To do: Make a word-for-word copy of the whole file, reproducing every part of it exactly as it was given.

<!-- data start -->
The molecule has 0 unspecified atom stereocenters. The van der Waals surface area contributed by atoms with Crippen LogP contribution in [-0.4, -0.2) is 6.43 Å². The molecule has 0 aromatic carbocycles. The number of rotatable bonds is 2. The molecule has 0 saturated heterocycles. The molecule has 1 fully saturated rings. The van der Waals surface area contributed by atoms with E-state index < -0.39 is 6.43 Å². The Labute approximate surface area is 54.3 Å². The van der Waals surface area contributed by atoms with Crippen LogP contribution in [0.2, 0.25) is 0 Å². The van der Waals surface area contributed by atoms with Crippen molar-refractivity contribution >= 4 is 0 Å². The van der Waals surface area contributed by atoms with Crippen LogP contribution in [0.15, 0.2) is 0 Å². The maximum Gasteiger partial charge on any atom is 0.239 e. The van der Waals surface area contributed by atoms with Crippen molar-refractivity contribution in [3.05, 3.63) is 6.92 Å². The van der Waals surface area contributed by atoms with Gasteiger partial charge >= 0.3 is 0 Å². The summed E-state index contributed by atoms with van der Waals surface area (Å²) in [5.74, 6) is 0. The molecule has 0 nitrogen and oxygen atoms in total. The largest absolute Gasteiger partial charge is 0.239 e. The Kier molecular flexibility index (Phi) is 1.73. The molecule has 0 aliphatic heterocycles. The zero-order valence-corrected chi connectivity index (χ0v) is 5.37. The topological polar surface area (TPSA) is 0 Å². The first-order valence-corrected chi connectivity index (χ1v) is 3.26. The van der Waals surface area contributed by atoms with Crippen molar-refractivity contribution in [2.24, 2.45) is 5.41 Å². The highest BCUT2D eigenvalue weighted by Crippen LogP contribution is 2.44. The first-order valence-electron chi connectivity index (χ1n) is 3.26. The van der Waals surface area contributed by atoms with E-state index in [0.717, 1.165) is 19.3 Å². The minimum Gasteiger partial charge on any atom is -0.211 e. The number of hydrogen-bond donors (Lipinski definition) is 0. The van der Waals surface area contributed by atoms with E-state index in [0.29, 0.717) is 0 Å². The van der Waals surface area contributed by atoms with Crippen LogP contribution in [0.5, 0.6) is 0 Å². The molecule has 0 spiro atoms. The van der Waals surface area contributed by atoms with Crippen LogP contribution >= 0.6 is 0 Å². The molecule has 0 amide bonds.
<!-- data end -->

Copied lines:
The molecule has 0 unspecified atom stereocenters. The van der Waals surface area contributed by atoms with Crippen LogP contribution in [-0.4, -0.2) is 6.43 Å². The molecule has 0 aromatic carbocycles. The number of rotatable bonds is 2. The molecule has 0 saturated heterocycles. The molecule has 1 fully saturated rings. The van der Waals surface area contributed by atoms with E-state index < -0.39 is 6.43 Å². The Labute approximate surface area is 54.3 Å². The van der Waals surface area contributed by atoms with Crippen LogP contribution in [0.2, 0.25) is 0 Å². The van der Waals surface area contributed by atoms with Crippen molar-refractivity contribution >= 4 is 0 Å². The van der Waals surface area contributed by atoms with Crippen LogP contribution in [0.15, 0.2) is 0 Å². The maximum Gasteiger partial charge on any atom is 0.239 e. The van der Waals surface area contributed by atoms with Crippen molar-refractivity contribution in [3.05, 3.63) is 6.92 Å². The van der Waals surface area contributed by atoms with Gasteiger partial charge >= 0.3 is 0 Å². The summed E-state index contributed by atoms with van der Waals surface area (Å²) in [5.74, 6) is 0. The molecule has 0 nitrogen and oxygen atoms in total. The largest absolute Gasteiger partial charge is 0.239 e. The Kier molecular flexibility index (Phi) is 1.73. The molecule has 0 aliphatic heterocycles. The zero-order valence-corrected chi connectivity index (χ0v) is 5.37. The topological polar surface area (TPSA) is 0 Å². The first-order valence-corrected chi connectivity index (χ1v) is 3.26. The van der Waals surface area contributed by atoms with Crippen molar-refractivity contribution in [2.24, 2.45) is 5.41 Å². The highest BCUT2D eigenvalue weighted by Crippen LogP contribution is 2.44. The first-order valence-electron chi connectivity index (χ1n) is 3.26. The van der Waals surface area contributed by atoms with E-state index in [0.717, 1.165) is 19.3 Å². The minimum Gasteiger partial charge on any atom is -0.211 e. The number of hydrogen-bond donors (Lipinski definition) is 0. The van der Waals surface area contributed by atoms with E-state index in [0.29, 0.717) is 0 Å². The van der Waals surface area contributed by atoms with Crippen LogP contribution in [0.5, 0.6) is 0 Å². The molecule has 0 spiro atoms. The van der Waals surface area contributed by atoms with Crippen LogP contribution >= 0.6 is 0 Å². The molecule has 0 amide bonds.